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Gee. I thought they are similar.

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I can understand it better.In summary, if there is no ##(-1)^2## factor, I can find the limit. But, now I have no idea how to find limit for the ##(-1)^\infty##. I thought ##(-1)^\infty## is an indeterminate form. So, how to modify this? Thanks!f

- #36

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Gee. I thought they are similar.

- #37

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That chapter in Boas is all about tests for convergence of infinite series. I.e.infinite sums.Gee. I thought they are similar.

- #38

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Yeah, but for preliminary test, how can I proof those 1 and 2 series is divergent and series number 3 need further testing with the ##(-1)^n## and ##(-1)^{n+1}## factor? If the factor (-1)^n does not exist I can get the limit. And from this limit, I can conclude that series number 1 and 2 is divergent because the limit does not equal to 0. With the same idea, I can conclude that series number 3 need further testing because the limit equals to 0.That chapter in Boas is all about tests for convergence of infinite series. I.e.infinite sums.

So, the main problem for me is those factor.

Since I want to focus on those factor, I assume (-1)^n is a function of n. So, I ask in this thread. So sorry if my problem irrelevance with the thread's title.

- #39

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The preliminary test is whether ##a_n \rightarrow 0##. I don't know how much detail Boas goes into, but ##a_n \rightarrow 0## if and only if ##|a_n| \rightarrow 0##.Yeah, but for preliminary test, how can I proof those 1 and 2 series is divergent and series number 3 need further testing with the ##(-1)^n## and ##(-1)^{n+1}## factor? If the factor (-1)^n does not exist I can get the limit. And from this limit, I can conclude that series number 1 and 2 is divergent because the limit does not equal to 0. With the same idea, I can conclude that series number 3 need further testing because the limit equals to 0.

So, the main problem for me is those factor.

Since I want to focus on those factor, I assume (-1)^n is a function of n. So, I ask in this thread. So sorry if my problem irrelevance with the thread's title.

For the preliminary test, you can ignore the factor of ##(-1)^n##. Isn't that ironic?

In any case, it should be clear that this sequence does not converge to ##0##. Hence, the series fails the preliminary test.

To get through Boas, you are not required to prove these things using rigorous epsilon proofs. That's a different game altogether - perhaps an even harder game! Instead use the techniques that Boas provides.

- #40

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It's useful also to mention the book and the section. It makes life a lot easier if we know this information.

- #41

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The preliminary test is whether ##a_n \rightarrow 0##. I don't know how much detail Boas goes into, but ##a_n \rightarrow 0## if and only if ##|a_n| \rightarrow 0##.

For the preliminary test, you can ignore the factor of ##(-1)^n##. Isn't that ironic?

Huft. So far, I don't see that Boaz mention about the absolute value. No wonder one of PF member in another thread say that those test is for positive terms.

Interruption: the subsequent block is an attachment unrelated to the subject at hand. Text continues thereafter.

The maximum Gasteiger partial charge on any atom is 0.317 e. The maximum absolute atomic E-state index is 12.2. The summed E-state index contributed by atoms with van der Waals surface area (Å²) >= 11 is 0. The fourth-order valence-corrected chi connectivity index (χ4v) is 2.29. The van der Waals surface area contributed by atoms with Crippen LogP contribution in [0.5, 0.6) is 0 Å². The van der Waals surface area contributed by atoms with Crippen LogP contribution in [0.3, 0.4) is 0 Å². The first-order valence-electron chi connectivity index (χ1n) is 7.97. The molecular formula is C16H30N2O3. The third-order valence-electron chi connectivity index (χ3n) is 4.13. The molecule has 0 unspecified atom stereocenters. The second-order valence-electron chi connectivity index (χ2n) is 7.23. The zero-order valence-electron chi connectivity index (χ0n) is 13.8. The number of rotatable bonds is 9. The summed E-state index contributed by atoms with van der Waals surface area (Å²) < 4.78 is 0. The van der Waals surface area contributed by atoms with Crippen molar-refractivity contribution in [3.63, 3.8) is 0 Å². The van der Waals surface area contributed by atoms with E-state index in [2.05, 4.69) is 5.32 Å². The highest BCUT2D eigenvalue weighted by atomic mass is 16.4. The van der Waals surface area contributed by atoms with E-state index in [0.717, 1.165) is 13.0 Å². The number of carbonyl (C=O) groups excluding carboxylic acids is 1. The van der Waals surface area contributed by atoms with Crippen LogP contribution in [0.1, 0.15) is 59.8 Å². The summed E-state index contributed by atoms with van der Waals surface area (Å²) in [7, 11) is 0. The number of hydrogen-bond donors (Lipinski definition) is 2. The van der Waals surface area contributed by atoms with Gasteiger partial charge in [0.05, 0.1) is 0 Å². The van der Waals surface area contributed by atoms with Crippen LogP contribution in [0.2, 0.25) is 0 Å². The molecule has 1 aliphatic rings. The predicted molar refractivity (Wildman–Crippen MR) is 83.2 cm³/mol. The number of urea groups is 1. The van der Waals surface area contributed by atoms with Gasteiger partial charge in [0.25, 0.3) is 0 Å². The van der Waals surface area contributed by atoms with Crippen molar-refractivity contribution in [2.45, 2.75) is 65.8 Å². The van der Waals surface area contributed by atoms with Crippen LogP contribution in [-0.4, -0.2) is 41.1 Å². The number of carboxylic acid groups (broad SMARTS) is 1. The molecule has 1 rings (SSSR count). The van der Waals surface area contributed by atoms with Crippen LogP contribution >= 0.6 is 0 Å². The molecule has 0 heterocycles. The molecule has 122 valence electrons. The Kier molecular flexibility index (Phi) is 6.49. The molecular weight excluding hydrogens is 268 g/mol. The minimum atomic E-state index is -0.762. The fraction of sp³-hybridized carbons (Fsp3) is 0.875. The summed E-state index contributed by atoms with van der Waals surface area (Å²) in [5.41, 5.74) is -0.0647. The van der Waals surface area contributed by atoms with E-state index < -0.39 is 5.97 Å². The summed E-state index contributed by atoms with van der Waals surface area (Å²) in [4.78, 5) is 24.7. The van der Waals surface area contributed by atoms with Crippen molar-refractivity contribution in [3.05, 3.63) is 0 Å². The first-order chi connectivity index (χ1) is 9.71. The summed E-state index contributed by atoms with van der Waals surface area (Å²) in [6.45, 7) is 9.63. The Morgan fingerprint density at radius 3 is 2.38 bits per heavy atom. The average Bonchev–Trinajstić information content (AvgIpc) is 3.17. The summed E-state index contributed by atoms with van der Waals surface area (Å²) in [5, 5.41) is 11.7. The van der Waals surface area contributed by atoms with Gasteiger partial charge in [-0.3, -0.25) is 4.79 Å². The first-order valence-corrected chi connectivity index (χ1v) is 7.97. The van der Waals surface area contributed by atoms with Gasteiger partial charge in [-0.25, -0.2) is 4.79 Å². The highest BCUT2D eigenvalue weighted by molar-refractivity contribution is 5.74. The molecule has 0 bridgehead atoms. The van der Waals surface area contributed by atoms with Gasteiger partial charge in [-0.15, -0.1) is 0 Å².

Okay, thanks for the suggestion how to ask in this forum.

Or should I learn back to sequence? I found a book that discuss infinite series from sequence. Or do you think learn from Boas is enough (with saving time consideration)?

- #42

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Glad that problems are already solved. Thanksss

- #43

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If you are studying mathematical methods as a physics or science major, then go with Boas. You don't want to get sidetracked into pure maths. Trust me on that.Huft. So far, I don't see that Boaz mention about the absolute value. No wonder one of PF member in another thread say that those test is for positive terms.

Okay, thanks for the suggestion how to ask in this forum.

Or should I learn back to sequence? I found a book that discuss infinite series from sequence. Or do you think learn from Boas is enough (with saving time consideration)?

Boas is an advanced book. There's everything in there up to Tensor analysis and Bessel functions. You will need to develop a lot of mathematical

- #44

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Well thanks for your reminder. I Will continue the study then . Thanks!

- #45

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Now, I will try to use the more general method: number 1.

$$\lim_{n\to \infty} (-1)^n = L$$

$$|(-1)^n - L|<\epsilon$$

$$(-1)^n <\epsilon + L$$

If ##L > 0##, then only the even number of n satisfy that condition.

If ##L < 0##, then only the odd number of n satisfy that condition.

So, the limit is DNE.

Hmm. Are my works true? Thankss

You have the correct idea and you did well for someone who isn't experienced with proofs. To improve your argument, you should state it as a proof by contradiction. As others suggest, the text you are using doesn't expect formal proofs.

You may be the sort of person who wishes to understand the details of mathematics. If so, you should study a book on Logic and understand some of the formal rules of working with the quantifiers ##\forall## and ##\exists##. I think you would find the formal study of logic easy compared to mathematical physics.

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